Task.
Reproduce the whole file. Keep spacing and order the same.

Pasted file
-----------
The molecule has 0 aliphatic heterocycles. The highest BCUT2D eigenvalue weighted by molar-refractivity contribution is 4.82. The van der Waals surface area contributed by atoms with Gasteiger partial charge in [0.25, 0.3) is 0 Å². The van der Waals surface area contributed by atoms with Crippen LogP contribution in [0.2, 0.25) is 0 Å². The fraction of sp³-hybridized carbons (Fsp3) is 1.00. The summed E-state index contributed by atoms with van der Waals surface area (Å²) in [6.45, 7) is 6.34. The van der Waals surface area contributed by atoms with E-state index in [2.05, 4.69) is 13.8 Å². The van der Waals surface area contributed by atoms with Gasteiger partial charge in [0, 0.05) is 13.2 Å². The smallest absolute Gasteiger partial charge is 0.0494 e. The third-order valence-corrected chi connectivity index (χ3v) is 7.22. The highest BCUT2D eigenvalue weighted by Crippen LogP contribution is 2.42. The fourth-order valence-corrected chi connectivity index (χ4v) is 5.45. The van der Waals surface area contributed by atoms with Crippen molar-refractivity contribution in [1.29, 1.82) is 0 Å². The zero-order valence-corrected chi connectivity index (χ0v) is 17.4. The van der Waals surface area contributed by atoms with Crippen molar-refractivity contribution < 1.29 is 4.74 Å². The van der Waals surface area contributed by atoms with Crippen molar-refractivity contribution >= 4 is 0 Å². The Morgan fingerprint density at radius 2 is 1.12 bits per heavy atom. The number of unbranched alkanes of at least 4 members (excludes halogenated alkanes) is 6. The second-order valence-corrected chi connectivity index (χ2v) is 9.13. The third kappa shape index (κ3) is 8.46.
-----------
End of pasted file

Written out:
The molecule has 0 aliphatic heterocycles. The highest BCUT2D eigenvalue weighted by molar-refractivity contribution is 4.82. The van der Waals surface area contributed by atoms with Gasteiger partial charge in [0.25, 0.3) is 0 Å². The van der Waals surface area contributed by atoms with Crippen LogP contribution in [0.2, 0.25) is 0 Å². The fraction of sp³-hybridized carbons (Fsp3) is 1.00. The summed E-state index contributed by atoms with van der Waals surface area (Å²) in [6.45, 7) is 6.34. The van der Waals surface area contributed by atoms with E-state index in [2.05, 4.69) is 13.8 Å². The van der Waals surface area contributed by atoms with Gasteiger partial charge in [0, 0.05) is 13.2 Å². The smallest absolute Gasteiger partial charge is 0.0494 e. The third-order valence-corrected chi connectivity index (χ3v) is 7.22. The highest BCUT2D eigenvalue weighted by Crippen LogP contribution is 2.42. The fourth-order valence-corrected chi connectivity index (χ4v) is 5.45. The van der Waals surface area contributed by atoms with Crippen molar-refractivity contribution in [1.29, 1.82) is 0 Å². The zero-order valence-corrected chi connectivity index (χ0v) is 17.4. The van der Waals surface area contributed by atoms with Crippen molar-refractivity contribution < 1.29 is 4.74 Å². The van der Waals surface area contributed by atoms with Crippen molar-refractivity contribution >= 4 is 0 Å². The Morgan fingerprint density at radius 2 is 1.12 bits per heavy atom. The number of unbranched alkanes of at least 4 members (excludes halogenated alkanes) is 6. The second-order valence-corrected chi connectivity index (χ2v) is 9.13. The third kappa shape index (κ3) is 8.46.